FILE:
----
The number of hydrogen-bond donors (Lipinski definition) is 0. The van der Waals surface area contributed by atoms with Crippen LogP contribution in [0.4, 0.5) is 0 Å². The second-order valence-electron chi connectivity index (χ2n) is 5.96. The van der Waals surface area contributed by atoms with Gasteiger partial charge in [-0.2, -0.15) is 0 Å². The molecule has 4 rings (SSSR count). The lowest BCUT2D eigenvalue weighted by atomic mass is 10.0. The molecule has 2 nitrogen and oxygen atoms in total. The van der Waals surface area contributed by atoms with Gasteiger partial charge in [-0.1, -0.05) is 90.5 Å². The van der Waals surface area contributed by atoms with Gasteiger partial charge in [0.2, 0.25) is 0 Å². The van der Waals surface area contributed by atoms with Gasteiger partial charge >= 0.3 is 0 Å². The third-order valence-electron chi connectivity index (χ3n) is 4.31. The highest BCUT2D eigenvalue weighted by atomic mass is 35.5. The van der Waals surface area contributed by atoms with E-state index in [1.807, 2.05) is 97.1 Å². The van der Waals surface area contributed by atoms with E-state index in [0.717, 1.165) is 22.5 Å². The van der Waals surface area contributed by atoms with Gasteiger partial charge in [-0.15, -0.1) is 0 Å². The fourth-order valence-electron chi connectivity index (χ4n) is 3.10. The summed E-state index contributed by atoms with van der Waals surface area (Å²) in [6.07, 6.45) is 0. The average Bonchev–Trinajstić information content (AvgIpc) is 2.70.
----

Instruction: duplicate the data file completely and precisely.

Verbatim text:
The number of hydrogen-bond donors (Lipinski definition) is 0. The van der Waals surface area contributed by atoms with Crippen LogP contribution in [0.4, 0.5) is 0 Å². The second-order valence-electron chi connectivity index (χ2n) is 5.96. The van der Waals surface area contributed by atoms with Gasteiger partial charge in [-0.2, -0.15) is 0 Å². The molecule has 4 rings (SSSR count). The lowest BCUT2D eigenvalue weighted by atomic mass is 10.0. The molecule has 2 nitrogen and oxygen atoms in total. The van der Waals surface area contributed by atoms with Gasteiger partial charge in [-0.1, -0.05) is 90.5 Å². The van der Waals surface area contributed by atoms with Gasteiger partial charge in [0.2, 0.25) is 0 Å². The van der Waals surface area contributed by atoms with Gasteiger partial charge >= 0.3 is 0 Å². The third-order valence-electron chi connectivity index (χ3n) is 4.31. The highest BCUT2D eigenvalue weighted by atomic mass is 35.5. The van der Waals surface area contributed by atoms with E-state index in [1.807, 2.05) is 97.1 Å². The van der Waals surface area contributed by atoms with E-state index in [0.717, 1.165) is 22.5 Å². The van der Waals surface area contributed by atoms with Gasteiger partial charge in [-0.15, -0.1) is 0 Å². The fourth-order valence-electron chi connectivity index (χ4n) is 3.10. The summed E-state index contributed by atoms with van der Waals surface area (Å²) in [6.07, 6.45) is 0. The average Bonchev–Trinajstić information content (AvgIpc) is 2.70.